After months of protests, lawsuits and occasional clashes, oil started flowing Thursday through the controversial Dakota Access Pipeline.
The 1,172-mile-long pipeline is now in full commercial use, said Vicki Granado, spokeswoman for Energy Transfer Partners -- the pipeline's developer.
The $3.7 billion project, which stretches across four states, drew fierce resistance from the Standing Rock Sioux tribe in North Dakota, its allies and environmentalists.
Opponents said the pipeline could contaminate the drinking water of communities downstream. Several Native American tribes also said the pipeline would destroy burial and prayer sites as well as culturally significant artifacts.
On Thursday, a tribal leader said he'll keep fighting to stop the pipeline, even though it has already gone into use.
"Now that the Dakota Access Pipeline is fully operational, we find it more urgent than ever that the courts and administration address the risks posed to the drinking water of millions of American citizens," said Dave Archambault II, chairman of the Standing Rock Sioux.
In March, a US appeals court in Washington denied the tribes' request for an emergency order that would have blocked the pipeline from being used, saying the plaintiffs had not met their "heavy burden" of proof for an injunction.
The pipeline extends from North Dakota, through South Dakota and Iowa, and into Illinois. It's expected to move 470,000 barrels of crude oil per day.
Opposition to the pipeline sparked months-long protests, with as many as 10,000 people participating during the peak of the demonstrations. Clashes with police at the protests turned violent at times, with one woman nearly losing her arm after an explosion in November.
The Oceti Sakowin camp, the main protest camp closest to the pipeline, was cleared in February following an emergency evacuation order signed by North Dakota Gov. Doug Burgum.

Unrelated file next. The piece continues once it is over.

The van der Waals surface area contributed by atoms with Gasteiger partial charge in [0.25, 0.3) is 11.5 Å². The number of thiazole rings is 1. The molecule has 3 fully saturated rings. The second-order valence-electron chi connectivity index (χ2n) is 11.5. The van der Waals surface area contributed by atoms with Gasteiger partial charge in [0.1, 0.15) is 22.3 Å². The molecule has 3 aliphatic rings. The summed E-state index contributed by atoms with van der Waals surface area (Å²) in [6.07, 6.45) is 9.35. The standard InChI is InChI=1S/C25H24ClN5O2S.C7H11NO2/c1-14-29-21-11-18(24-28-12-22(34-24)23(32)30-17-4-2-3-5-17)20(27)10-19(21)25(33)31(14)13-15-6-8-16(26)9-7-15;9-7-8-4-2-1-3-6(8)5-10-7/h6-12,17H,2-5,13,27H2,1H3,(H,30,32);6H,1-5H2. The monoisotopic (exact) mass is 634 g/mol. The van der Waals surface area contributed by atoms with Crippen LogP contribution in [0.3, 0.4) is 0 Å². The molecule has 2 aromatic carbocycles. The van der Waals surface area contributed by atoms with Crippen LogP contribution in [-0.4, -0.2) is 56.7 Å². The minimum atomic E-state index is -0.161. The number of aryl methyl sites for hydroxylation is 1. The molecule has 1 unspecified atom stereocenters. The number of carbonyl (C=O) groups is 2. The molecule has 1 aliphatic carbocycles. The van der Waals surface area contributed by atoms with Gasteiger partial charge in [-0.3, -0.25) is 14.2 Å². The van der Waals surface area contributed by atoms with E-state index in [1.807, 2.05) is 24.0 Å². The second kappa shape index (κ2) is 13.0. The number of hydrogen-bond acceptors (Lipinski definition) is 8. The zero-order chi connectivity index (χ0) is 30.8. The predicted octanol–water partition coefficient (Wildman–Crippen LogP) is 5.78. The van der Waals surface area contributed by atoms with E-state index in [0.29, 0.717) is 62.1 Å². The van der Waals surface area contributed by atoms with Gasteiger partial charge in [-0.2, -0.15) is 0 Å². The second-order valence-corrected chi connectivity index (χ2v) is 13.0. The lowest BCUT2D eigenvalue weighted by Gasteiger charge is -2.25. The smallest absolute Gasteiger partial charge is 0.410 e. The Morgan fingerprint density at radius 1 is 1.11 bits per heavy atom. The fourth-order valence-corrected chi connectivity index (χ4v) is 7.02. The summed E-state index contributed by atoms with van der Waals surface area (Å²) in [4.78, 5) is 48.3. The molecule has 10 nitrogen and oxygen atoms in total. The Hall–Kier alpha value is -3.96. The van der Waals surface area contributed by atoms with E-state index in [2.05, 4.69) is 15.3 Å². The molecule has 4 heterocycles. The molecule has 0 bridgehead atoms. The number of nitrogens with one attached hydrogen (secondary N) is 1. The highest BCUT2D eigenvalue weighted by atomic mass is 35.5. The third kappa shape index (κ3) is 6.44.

The Standing Rock Sioux tribe had also asked protesters to leave, saying the fight over the pipeline belongs in court.
Pipeline gets boost from Trump
Efforts to complete the Dakota Access Pipeline were reinvigorated following President Donald Trump's executive action in January that advanced its approval. Trump's actions cast aside efforts by former President Barack Obama to block the pipeline's construction.
Since then, momentum has swung in the pipeline developer's favor.
In February, the US Army Corps of Engineers granted permission for the last stretch of the pipeline, under Lake Oahe, which had been opposed by Native Americans and environmentalists.
The Standing Rock Sioux tribe and its allies said then that the easement shouldn't have been granted without an environmental impact statement to identify risks to its treaty rights, including the water supply and sacred places.
"We will continue to battle the operation of this pipeline in court and remind everyone that just because the oil is flowing now doesn't mean that it can't be stopped," Archambault said Thursday.